What will I tell my adoptive family?

how-will-I-tell-my-adoptive-family

This leaflet has been written from our experience and expertise and also with help from external research*. In this leaflet we discuss ways to tell your adopted family about the situation.

If you have difficulties with language or reading, please let us know and we will read this information over the phone or to someone who can support you.  Should you need any further information or support about this matter you can phone or email us via the details on our website.

  1. It is absolutely lovely to have the support of your adoptive parents and family, but you have to remember that it is not essential.  You do not have to have their permission whilst at the same time this is always preferable.
  2. It may take time to tell your adoptive family.  You may need to sound them out first on where they stand with the whole thing.  Take your time in doing this and do not rush them.  This process is not always easy for adoptive parents and siblings, but some are very happy with the idea.
  3. If your reunion does not work for you it would be nice to have the support of your adoptive family.  On the other hand, you could wait until the reunion has taken place, and in that way you would not have to have troubled them if it was not necessary.  It is entirely your decision and you may want to talk to us before you make that decision.   
  4. On the other hand, it may not sit comfortably with you to keep secrets from your adoptive parents.  Take time to decide which is the best pathway for you.
  5. Adoptive parents may need the re-assurance that you will not abandon them or think that they have been bad parents.  They will need your kindness and support as much as you need theirs.
  6. It is true that some adoptive parents can feel angry, upset and betrayed to feel that you need to find your birth parent.  This is often very difficult to manage.  Mostly they might be afraid of not being loved and valued.  They may feel their efforts to bring you up have been worthless. 
  7. Try to understand the fears of adoptive parents, but at the same time you must make your own decision and you may have to stand alone with your decision.  If this is the case, you will need support from others like helpful friends or counselling from intermediary services.  This is what we are here for.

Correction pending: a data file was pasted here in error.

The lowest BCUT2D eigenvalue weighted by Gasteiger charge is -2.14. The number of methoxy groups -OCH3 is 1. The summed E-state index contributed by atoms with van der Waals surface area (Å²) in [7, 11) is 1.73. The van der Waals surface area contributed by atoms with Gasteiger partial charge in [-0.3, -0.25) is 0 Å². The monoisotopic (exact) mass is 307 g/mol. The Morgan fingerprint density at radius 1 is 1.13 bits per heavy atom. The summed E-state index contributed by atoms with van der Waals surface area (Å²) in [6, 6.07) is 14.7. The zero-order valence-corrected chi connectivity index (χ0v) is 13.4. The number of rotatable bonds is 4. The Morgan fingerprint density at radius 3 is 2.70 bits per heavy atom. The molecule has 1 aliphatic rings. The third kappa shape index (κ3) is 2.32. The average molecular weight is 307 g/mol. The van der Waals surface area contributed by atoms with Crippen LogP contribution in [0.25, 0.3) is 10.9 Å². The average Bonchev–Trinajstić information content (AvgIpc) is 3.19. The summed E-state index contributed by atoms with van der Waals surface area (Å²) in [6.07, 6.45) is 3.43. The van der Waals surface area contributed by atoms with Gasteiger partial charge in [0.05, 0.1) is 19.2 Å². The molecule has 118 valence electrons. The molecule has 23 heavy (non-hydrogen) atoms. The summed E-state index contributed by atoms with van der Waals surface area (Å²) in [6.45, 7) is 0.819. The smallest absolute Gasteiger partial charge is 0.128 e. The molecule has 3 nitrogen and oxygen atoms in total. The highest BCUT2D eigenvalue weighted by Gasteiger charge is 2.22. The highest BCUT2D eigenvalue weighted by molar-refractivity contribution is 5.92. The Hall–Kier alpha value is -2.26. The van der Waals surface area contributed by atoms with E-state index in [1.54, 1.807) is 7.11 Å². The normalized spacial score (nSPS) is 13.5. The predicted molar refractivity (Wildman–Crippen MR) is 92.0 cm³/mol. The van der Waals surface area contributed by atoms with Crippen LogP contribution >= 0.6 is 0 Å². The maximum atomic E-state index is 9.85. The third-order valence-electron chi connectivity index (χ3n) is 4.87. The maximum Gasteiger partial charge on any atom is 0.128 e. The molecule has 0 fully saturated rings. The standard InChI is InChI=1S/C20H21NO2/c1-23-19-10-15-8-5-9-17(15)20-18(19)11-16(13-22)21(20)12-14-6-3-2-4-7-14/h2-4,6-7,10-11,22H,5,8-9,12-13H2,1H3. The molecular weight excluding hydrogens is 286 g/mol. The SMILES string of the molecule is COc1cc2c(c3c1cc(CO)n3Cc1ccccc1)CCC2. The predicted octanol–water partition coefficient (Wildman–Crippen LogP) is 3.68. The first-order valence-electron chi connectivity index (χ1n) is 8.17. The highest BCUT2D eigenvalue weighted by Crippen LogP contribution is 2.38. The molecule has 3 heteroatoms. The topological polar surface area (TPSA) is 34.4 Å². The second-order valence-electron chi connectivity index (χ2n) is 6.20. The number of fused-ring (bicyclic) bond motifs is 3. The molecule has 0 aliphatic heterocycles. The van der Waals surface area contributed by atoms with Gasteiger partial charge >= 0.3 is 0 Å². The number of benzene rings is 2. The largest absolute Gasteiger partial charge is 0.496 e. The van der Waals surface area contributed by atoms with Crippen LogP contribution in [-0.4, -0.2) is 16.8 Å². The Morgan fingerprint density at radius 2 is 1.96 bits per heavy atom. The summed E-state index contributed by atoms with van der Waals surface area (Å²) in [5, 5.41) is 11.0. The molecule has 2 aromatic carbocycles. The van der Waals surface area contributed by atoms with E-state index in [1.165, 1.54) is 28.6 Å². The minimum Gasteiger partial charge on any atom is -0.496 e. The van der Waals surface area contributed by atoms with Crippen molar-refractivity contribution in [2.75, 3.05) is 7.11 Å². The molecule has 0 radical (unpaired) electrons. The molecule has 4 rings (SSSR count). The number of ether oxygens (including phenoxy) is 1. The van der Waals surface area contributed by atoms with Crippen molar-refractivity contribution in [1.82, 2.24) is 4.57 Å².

8. Try not to let the whole matter turn into conflict.  Parents may feel very easy about the whole thing, or they could be very hurt and upset, they could feel angry and rejecting towards you and you need to avoid being hurt by this. We advise our clients not to engage in arguments but to talk things over with us. 
  9. Either way these big steps take time and careful consideration.  You do have to put yourself first, but it will be more comfortable for you if people will come along with you.  Don’t jump into the situation without careful thought, and use our counselling service if it helps you to think more clearly.    Check out first how they may feel about the issue by saying ‘you knew someone who traced their birth mother’ and raising the subject in an indirect way.
  10. Imagine how you would feel if you were them – they might feel they are losing their most precious child – when in fact you are just exploring your true identity that is so important.  They may feel better once they realise this.    
  11. Sometimes this will depend on your experience of your adoptive life.  Adoption is not always perfect and some people it is true feel unhappy with their adoptive parents.  However, don’t let this be part of your decision making.  It is best at all times to avoid creating conflict or hurt feelings, and you do have the right to act on your own in private if this makes things easier for everyone. 
  12. Let us help you if you are floundering on this issue.  Our counselling service is there to cover these problems. 
* The Adoption Reunion Handbook by Julia Feast, David Howe and Liz Trinder.  (Wiley 2004 p.43)